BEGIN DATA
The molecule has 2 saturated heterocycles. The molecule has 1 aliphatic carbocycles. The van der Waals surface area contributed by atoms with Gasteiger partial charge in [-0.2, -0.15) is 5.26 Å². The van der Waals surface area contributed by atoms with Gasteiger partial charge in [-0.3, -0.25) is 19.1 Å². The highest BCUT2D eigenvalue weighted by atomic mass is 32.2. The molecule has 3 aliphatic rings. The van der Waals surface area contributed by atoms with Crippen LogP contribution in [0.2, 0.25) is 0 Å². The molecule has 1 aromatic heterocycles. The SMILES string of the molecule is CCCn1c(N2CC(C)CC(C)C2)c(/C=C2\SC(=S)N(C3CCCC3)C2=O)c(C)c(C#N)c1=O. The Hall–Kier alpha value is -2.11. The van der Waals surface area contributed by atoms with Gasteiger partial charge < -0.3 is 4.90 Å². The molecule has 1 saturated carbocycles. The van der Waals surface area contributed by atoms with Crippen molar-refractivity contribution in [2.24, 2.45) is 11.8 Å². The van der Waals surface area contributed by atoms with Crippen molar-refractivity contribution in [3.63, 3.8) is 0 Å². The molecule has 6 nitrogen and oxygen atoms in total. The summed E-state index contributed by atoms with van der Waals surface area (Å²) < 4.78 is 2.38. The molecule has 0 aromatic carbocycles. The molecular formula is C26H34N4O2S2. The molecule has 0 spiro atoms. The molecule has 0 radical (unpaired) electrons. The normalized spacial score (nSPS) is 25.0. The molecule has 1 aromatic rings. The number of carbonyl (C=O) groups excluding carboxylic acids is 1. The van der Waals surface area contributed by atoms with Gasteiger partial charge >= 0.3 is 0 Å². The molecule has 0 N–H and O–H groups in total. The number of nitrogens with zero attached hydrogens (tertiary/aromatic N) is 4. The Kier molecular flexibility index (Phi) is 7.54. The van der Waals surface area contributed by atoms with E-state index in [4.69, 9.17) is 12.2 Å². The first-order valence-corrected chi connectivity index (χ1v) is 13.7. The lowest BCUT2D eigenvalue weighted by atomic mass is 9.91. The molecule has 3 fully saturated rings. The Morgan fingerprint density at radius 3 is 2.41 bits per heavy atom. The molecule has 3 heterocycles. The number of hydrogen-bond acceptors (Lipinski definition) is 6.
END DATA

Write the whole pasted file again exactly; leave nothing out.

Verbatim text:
The molecule has 2 saturated heterocycles. The molecule has 1 aliphatic carbocycles. The van der Waals surface area contributed by atoms with Gasteiger partial charge in [-0.2, -0.15) is 5.26 Å². The van der Waals surface area contributed by atoms with Gasteiger partial charge in [-0.3, -0.25) is 19.1 Å². The highest BCUT2D eigenvalue weighted by atomic mass is 32.2. The molecule has 3 aliphatic rings. The van der Waals surface area contributed by atoms with Crippen LogP contribution in [0.2, 0.25) is 0 Å². The molecule has 1 aromatic heterocycles. The SMILES string of the molecule is CCCn1c(N2CC(C)CC(C)C2)c(/C=C2\SC(=S)N(C3CCCC3)C2=O)c(C)c(C#N)c1=O. The Hall–Kier alpha value is -2.11. The van der Waals surface area contributed by atoms with Gasteiger partial charge < -0.3 is 4.90 Å². The molecule has 1 saturated carbocycles. The van der Waals surface area contributed by atoms with Crippen molar-refractivity contribution in [2.24, 2.45) is 11.8 Å². The van der Waals surface area contributed by atoms with Crippen molar-refractivity contribution in [3.63, 3.8) is 0 Å². The molecule has 6 nitrogen and oxygen atoms in total. The summed E-state index contributed by atoms with van der Waals surface area (Å²) < 4.78 is 2.38. The molecule has 0 aromatic carbocycles. The molecular formula is C26H34N4O2S2. The molecule has 0 spiro atoms. The molecule has 0 radical (unpaired) electrons. The normalized spacial score (nSPS) is 25.0. The molecule has 1 aromatic rings. The number of carbonyl (C=O) groups excluding carboxylic acids is 1. The van der Waals surface area contributed by atoms with Gasteiger partial charge >= 0.3 is 0 Å². The molecule has 0 N–H and O–H groups in total. The number of nitrogens with zero attached hydrogens (tertiary/aromatic N) is 4. The Kier molecular flexibility index (Phi) is 7.54. The van der Waals surface area contributed by atoms with E-state index in [4.69, 9.17) is 12.2 Å². The first-order valence-corrected chi connectivity index (χ1v) is 13.7. The lowest BCUT2D eigenvalue weighted by atomic mass is 9.91. The molecule has 3 fully saturated rings. The Morgan fingerprint density at radius 3 is 2.41 bits per heavy atom. The molecule has 3 heterocycles. The number of hydrogen-bond acceptors (Lipinski definition) is 6.